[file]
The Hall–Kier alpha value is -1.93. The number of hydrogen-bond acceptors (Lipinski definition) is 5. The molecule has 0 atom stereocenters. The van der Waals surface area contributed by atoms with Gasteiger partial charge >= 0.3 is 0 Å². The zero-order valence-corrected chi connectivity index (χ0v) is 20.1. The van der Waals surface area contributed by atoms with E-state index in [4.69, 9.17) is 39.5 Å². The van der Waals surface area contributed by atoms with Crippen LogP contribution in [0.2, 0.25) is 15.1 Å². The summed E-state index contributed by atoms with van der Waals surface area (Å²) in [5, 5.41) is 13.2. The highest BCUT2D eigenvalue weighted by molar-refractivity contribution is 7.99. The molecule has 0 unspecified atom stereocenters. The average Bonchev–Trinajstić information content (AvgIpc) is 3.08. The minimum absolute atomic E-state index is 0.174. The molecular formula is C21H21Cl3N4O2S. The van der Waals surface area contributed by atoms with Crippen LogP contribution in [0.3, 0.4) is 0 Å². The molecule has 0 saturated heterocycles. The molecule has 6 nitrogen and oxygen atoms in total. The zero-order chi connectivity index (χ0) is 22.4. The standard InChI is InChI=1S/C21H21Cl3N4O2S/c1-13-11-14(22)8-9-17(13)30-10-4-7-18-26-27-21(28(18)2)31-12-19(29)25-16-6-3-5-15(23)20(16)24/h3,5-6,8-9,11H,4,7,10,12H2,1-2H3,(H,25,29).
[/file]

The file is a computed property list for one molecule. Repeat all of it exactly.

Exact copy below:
The Hall–Kier alpha value is -1.93. The number of hydrogen-bond acceptors (Lipinski definition) is 5. The molecule has 0 atom stereocenters. The van der Waals surface area contributed by atoms with Gasteiger partial charge >= 0.3 is 0 Å². The zero-order valence-corrected chi connectivity index (χ0v) is 20.1. The van der Waals surface area contributed by atoms with E-state index in [4.69, 9.17) is 39.5 Å². The van der Waals surface area contributed by atoms with Crippen LogP contribution in [0.2, 0.25) is 15.1 Å². The summed E-state index contributed by atoms with van der Waals surface area (Å²) in [5, 5.41) is 13.2. The highest BCUT2D eigenvalue weighted by molar-refractivity contribution is 7.99. The molecule has 0 unspecified atom stereocenters. The average Bonchev–Trinajstić information content (AvgIpc) is 3.08. The minimum absolute atomic E-state index is 0.174. The molecular formula is C21H21Cl3N4O2S. The van der Waals surface area contributed by atoms with Crippen LogP contribution in [0.3, 0.4) is 0 Å². The molecule has 0 saturated heterocycles. The molecule has 6 nitrogen and oxygen atoms in total. The zero-order chi connectivity index (χ0) is 22.4. The standard InChI is InChI=1S/C21H21Cl3N4O2S/c1-13-11-14(22)8-9-17(13)30-10-4-7-18-26-27-21(28(18)2)31-12-19(29)25-16-6-3-5-15(23)20(16)24/h3,5-6,8-9,11H,4,7,10,12H2,1-2H3,(H,25,29).